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Portage: Path Dependence and Increasing Returns in U.S. History

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  • Hoyt Bleakley
  • Jeffrey Lin

Abstract

We examine portage sites in the U.S. South, Mid-Atlantic, and Midwest, including those on the fall line, a geomorphologic feature in the southeastern U.S. marking the final rapids on rivers before the ocean. Historically, waterborne transport of goods required portage around the falls at these points, while some falls provided water power during early industrialization. These factors attracted commerce and manufacturing. Although these original advantages have long since been made obsolete, we document the continuing--and even increasing--importance of these portage sites over time. We interpret this finding in a model with path dependence arising from local increasing returns to scale.

Suggested Citation

  • Hoyt Bleakley & Jeffrey Lin, 2010. "Portage: Path Dependence and Increasing Returns in U.S. History," NBER Working Papers 16314, National Bureau of Economic Research, Inc.
  • Handle: RePEc:nbr:nberwo:16314
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    1. Esteban Rossi-Hansberg & Mark L. J. Wright, 2007. "Urban Structure and Growth," Review of Economic Studies, Oxford University Press, vol. 74(2), pages 597-624.
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    Cited by:

    1. Gabriel M. Ahlfeldt & Stephen J. Redding & Daniel M. Sturm & Nikolaus Wolf, 2015. "The Economics of Density: Evidence From the Berlin Wall," Econometrica, Econometric Society, vol. 83, pages 2127-2189, November.
    2. Hallegatte, Stephane & Shah, Ankur & Lempert, Robert & Brown, Casey & Gill, Stuart, 2012. "Investment decision making under deep uncertainty -- application to climate change," Policy Research Working Paper Series 6193, The World Bank.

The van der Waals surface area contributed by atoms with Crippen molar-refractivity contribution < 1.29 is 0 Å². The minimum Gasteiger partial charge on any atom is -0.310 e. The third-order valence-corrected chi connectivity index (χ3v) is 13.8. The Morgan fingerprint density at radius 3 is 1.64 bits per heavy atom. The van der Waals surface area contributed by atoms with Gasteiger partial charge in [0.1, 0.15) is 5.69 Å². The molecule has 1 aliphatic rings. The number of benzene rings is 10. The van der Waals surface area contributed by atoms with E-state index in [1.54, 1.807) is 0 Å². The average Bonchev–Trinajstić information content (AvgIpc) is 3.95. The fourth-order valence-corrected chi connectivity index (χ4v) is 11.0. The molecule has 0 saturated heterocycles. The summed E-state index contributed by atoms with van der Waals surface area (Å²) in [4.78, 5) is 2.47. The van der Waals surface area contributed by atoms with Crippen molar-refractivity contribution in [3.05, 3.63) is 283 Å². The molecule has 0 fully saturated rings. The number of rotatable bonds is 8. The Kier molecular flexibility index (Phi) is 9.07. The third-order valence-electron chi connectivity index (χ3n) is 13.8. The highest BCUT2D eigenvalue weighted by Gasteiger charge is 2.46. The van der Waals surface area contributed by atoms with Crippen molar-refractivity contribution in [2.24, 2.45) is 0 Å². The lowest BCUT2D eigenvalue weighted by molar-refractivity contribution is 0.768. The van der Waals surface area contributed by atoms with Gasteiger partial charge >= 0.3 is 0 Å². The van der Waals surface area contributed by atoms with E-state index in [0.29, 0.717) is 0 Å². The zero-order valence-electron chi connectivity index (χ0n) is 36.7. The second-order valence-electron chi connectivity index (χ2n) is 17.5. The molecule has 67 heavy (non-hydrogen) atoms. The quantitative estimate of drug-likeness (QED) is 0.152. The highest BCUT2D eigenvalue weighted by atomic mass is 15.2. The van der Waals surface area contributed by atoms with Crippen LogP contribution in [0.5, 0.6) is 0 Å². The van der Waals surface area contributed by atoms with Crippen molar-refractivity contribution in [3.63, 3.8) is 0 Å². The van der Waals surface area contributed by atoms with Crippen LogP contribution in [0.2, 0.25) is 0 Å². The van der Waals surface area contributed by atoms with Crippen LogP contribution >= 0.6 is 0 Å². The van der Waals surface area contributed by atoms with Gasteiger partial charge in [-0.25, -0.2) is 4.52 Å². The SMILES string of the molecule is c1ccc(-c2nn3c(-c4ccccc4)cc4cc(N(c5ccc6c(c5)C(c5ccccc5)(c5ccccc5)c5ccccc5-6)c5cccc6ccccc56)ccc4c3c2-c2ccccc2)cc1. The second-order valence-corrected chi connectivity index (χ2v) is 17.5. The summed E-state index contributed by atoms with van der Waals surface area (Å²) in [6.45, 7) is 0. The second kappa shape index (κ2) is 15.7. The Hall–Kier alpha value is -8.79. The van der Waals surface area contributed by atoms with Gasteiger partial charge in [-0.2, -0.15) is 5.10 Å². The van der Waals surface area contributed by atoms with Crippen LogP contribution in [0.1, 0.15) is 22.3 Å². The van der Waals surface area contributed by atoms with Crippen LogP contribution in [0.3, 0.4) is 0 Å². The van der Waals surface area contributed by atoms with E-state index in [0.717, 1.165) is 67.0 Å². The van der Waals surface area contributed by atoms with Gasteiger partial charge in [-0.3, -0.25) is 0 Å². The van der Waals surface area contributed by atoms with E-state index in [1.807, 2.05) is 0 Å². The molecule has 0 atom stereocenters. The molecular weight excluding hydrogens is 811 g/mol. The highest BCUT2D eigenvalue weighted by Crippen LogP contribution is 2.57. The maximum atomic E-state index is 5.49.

3. Sarvimäki, Matti, 2011. "Agglomeration in the periphery," LSE Research Online Documents on Economics 57857, London School of Economics and Political Science, LSE Library.
    4. Rafael Gonz�lez-Val & Jose Olmo, 2015. "Growth in a Cross-section of Cities: Location, Increasing Returns or Random Growth?," Spatial Economic Analysis, Taylor & Francis Journals, vol. 10(2), pages 230-261, June.
    5. William R. Kerr & Scott Duke Kominers, 2015. "Agglomerative Forces and Cluster Shapes," The Review of Economics and Statistics, MIT Press, vol. 97(4), pages 877-899, October.
    6. Bosker, Maarten & Buringh, Eltjo, 2017. "City seeds: Geography and the origins of the European city system," Journal of Urban Economics, Elsevier, vol. 98(C), pages 139-157.
    7. Redding, Stephen J. & Turner, Matthew A., 2015. "Transportation Costs and the Spatial Organization of Economic Activity," Handbook of Regional and Urban Economics, in: Gilles Duranton & J. V. Henderson & William C. Strange (ed.), Handbook of Regional and Urban Economics, edition 1, volume 5, chapter 0, pages 1339-1398, Elsevier.
    8. Jeffrey Lin, 2012. "Geography, history, economies of density, and the location of cities," Business Review, Federal Reserve Bank of Philadelphia, issue Q3, pages 18-24.
    9. Klaus Desmet & Esteban Rossi-Hansberg, 2013. "Urban Accounting and Welfare," American Economic Review, American Economic Association, vol. 103(6), pages 2296-2327, October.
    10. W. Walker Hanlon, 2014. "Temporary Shocks and Persistent Effects in the Urban System: Evidence from British Cities after the U.S. Civil War," NBER Working Papers 20471, National Bureau of Economic Research, Inc.
    11. Amanda Ross & Shawn Rohlin, 2013. "State Bankruptcy Law and Entrepreneurship: Evidence from a Border Analysis," ERSA conference papers ersa13p253, European Regional Science Association.
    12. Rafael González-Val & Jose Olmo, 2015. "Growth in a Cross-section of Cities: Location, Increasing Returns or Random Growth?," Spatial Economic Analysis, Taylor & Francis Journals, vol. 10(2), pages 230-261, June.
    13. Edward L. Glaeser, 2012. "Urban Public Finance," NBER Working Papers 18244, National Bureau of Economic Research, Inc.

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    More about this item

    JEL classification:

    • F1 - International Economics - - Trade
    • J1 - Labor and Demographic Economics - - Demographic Economics
    • N9 - Economic History - - Regional and Urban History
    • R1 - Urban, Rural, Regional, Real Estate, and Transportation Economics - - General Regional Economics

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    1. Historical Economic Geography

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